Jerome Sacks Award for Outstanding Cross-Disciplinary Research
The NISS Board of Trustees established the Jerome Sacks Award for Cross-Disciplinary Research in 2000 to honor Sacks' service as the founding director of NISS. The annual prize of $1,000, presented at the NISS JSM Reception, recognizes sustained, high-quality cross-disciplinary research involving the statistical sciences.
The inaugural award was presented to Professor Elizabeth Thompson of the University of Washington at the NISS reception at JSM 2001 in Atlanta, for her "sustained, high-quality cross-disciplinary research bridging the statistical sciences and genetics."
Max Morris of Iowa State University received the 2002 Award, recognizing "outstanding cross-disciplinary contributions to the statistical sciences, engineering, health physics, geology and toxicology."
The 2003 award was presented to Raymond Carroll of Texas A & M University for his "outstanding cross-disciplinary contributions to the statistical sciences, epidemiology, public health, nutrition, molecular cell biology and environmental toxicology."
In 2004, Douglas Nychka of the National Center for Atmospheric Research (NCAR) received the award for his "outstanding contributions to the statistical sciences, both theory and practice, atmospheric science, climatology, environmetrics and the geosciences."
C.F. Jeff Wu of the Georgia Institute of Technology was presented the award in 2005 for "outstanding statistical contributions to the design of experiments and quality improvement, and for bringing sound statistical ideas and applications to the engineering sciences."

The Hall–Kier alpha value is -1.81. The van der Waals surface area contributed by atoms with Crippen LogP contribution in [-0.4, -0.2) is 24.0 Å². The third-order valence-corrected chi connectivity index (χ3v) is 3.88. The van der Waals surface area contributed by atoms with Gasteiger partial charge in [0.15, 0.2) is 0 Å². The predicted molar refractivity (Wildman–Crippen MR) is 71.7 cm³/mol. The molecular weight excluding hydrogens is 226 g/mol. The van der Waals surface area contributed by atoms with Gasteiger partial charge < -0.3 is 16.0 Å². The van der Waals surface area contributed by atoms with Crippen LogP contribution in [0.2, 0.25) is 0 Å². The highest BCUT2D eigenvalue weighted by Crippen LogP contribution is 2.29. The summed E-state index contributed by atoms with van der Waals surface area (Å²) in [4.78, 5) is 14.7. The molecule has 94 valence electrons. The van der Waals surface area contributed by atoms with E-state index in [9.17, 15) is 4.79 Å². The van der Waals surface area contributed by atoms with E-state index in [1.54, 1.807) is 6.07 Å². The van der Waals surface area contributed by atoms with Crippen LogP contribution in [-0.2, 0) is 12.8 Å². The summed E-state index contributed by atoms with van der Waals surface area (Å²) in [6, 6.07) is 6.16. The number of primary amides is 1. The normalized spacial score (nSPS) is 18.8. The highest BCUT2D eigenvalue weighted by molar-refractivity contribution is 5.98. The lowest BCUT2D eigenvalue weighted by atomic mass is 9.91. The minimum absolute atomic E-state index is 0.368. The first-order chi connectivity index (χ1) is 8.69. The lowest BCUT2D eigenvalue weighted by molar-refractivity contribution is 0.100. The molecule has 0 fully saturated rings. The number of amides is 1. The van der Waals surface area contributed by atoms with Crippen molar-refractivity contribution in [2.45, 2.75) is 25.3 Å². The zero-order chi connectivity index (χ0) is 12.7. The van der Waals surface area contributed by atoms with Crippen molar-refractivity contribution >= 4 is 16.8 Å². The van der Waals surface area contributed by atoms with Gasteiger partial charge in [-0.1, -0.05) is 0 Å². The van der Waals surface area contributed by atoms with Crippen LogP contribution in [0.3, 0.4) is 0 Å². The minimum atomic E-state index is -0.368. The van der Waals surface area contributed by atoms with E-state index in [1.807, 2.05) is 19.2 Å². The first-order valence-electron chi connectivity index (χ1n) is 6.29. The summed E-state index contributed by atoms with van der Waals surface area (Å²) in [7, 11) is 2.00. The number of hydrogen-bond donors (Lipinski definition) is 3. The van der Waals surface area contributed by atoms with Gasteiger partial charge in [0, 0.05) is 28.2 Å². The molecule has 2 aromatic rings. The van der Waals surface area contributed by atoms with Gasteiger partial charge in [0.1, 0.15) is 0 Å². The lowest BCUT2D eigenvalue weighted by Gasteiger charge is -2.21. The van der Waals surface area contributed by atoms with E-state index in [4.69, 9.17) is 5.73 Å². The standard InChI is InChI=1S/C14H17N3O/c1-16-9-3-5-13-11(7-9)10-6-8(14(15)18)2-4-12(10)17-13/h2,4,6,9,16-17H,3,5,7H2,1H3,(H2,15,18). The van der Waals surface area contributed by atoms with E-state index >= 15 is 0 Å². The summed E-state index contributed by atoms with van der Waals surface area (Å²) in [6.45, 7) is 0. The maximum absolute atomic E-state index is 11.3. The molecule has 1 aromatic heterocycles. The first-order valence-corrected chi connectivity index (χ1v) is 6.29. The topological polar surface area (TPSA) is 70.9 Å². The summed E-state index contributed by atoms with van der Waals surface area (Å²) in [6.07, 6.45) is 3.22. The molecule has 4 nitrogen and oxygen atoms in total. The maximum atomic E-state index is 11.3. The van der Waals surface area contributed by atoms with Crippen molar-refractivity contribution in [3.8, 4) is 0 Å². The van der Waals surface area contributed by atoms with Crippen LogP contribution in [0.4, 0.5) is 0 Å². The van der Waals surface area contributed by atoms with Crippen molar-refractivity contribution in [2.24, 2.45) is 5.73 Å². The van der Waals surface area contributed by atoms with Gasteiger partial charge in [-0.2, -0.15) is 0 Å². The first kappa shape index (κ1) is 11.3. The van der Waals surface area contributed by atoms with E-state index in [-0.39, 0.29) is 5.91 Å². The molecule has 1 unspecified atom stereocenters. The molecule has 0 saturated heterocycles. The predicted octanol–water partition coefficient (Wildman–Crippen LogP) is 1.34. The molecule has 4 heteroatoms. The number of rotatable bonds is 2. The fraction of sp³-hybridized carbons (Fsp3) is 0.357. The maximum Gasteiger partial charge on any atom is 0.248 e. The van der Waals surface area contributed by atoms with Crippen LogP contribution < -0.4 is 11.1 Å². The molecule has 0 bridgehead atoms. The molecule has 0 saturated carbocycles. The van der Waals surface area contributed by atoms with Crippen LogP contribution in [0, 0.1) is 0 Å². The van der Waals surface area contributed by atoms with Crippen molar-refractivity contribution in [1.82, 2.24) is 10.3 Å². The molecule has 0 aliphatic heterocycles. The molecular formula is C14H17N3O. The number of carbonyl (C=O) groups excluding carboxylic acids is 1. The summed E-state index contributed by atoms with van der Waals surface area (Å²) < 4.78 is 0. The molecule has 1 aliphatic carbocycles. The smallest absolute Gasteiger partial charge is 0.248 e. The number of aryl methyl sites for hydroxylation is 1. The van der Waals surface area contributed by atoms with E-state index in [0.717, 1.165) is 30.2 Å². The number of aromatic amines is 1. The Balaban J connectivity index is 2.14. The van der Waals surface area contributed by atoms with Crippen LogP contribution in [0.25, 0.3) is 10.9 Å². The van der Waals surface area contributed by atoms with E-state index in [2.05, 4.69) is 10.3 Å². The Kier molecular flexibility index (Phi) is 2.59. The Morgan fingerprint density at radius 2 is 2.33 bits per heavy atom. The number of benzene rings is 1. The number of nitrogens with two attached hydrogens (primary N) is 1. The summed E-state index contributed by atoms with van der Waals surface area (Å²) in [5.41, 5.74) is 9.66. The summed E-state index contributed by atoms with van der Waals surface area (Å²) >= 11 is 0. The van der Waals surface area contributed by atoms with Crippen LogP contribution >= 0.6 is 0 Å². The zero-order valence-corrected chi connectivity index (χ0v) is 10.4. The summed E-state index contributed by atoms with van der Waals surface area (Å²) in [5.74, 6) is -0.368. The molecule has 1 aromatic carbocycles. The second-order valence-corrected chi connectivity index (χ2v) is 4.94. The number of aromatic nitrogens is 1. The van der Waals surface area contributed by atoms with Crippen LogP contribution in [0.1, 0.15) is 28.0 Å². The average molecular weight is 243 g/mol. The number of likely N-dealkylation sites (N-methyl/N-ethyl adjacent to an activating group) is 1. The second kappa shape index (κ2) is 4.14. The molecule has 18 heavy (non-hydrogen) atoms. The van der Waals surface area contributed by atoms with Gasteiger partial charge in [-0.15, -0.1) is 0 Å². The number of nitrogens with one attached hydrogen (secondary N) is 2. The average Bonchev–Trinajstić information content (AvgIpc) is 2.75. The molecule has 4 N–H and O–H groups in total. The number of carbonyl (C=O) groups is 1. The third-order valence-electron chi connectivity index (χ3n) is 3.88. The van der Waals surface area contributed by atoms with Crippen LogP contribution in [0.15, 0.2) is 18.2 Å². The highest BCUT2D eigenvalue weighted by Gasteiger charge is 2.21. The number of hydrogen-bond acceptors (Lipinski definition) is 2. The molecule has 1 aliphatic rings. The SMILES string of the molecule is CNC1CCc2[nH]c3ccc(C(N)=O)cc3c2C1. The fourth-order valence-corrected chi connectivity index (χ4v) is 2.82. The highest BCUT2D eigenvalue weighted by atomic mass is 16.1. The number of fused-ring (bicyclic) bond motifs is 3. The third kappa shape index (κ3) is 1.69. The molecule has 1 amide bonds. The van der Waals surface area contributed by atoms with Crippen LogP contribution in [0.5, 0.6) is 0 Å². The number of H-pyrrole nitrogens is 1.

In 2006, Adrian Raftery of the University of Washington received the Sacks Award for "outstanding contributions at the interface of the statistical sciences and the social, environmental and health sciences, as well as methodological research on Bayesian model selection and averaging."
Cliff Spiegelman, from Texas A&M, was awarded the 2007 Sacks Award "for outstanding cross-disciplinary contributions to the statistical sciences, chemometrics, forensics, transportation and environmetrics".
At JSM 2008 in Denver, CO, the 2008 Sacks Award was presented to John Rice from the University of California at Berkeley "for outstanding, diverse cross-disciplinary contributions to ion channel receptors, energy demand, transportation, astronomy and functional data analysis".
Ram Gnanadesikan, formerly with Bell Laboratories and Bellcore, was presented the Sacks Award at JSM 2009 in Washington, DC for "his pioneering work in multivariate data analysis, and for helping people to recognize the importance and the central role of data in statistics".
In 2010, Sallie Ann Keller from Rice University received the Sacks award at the JSM 2010 reception in Vancouver, British Columbia for "her pioneering work in cross-disciplinary research in reliability and computational technology for complex systems of critical national security and for her leadership in forging research relationships in new areas for statisticians in government and academia.”
Emery N. Brown, MD and PhD from MIT and Harvard received the Sacks Award in 2011 for "path-breaking statistical analysis of neuronal data; for the introduction of adaptive filtering/dynamic modeling to explain neuronal firing times; and for a unique role as an MD/Ph.D. working on biomedical problems while maintaining a human studies clinical practice."
William Q. Meeker, Professor of Statistics and Distinguished Professor of Liberal Arts and Sciences at Iowa State University, received the 2012 Sacks award for "outstanding sustained research that develops, implements, documents, communicates, and teaches statistics for the solution of relevant engineering and cross-disciplinary problems, especially in reliability, accelerated testing, reliability software, degradation data analysis, and statistical methods for nondestructive evaluation."
Kenneth P. Burnham, retired from US Geological Survey, and currently Professor Emeritus at Colorado State University, is the 2013 Sacks Award winner "for outstanding and influential contributions to statistical ecology with novel methods of inference, data analysis, and computation used throughout the world".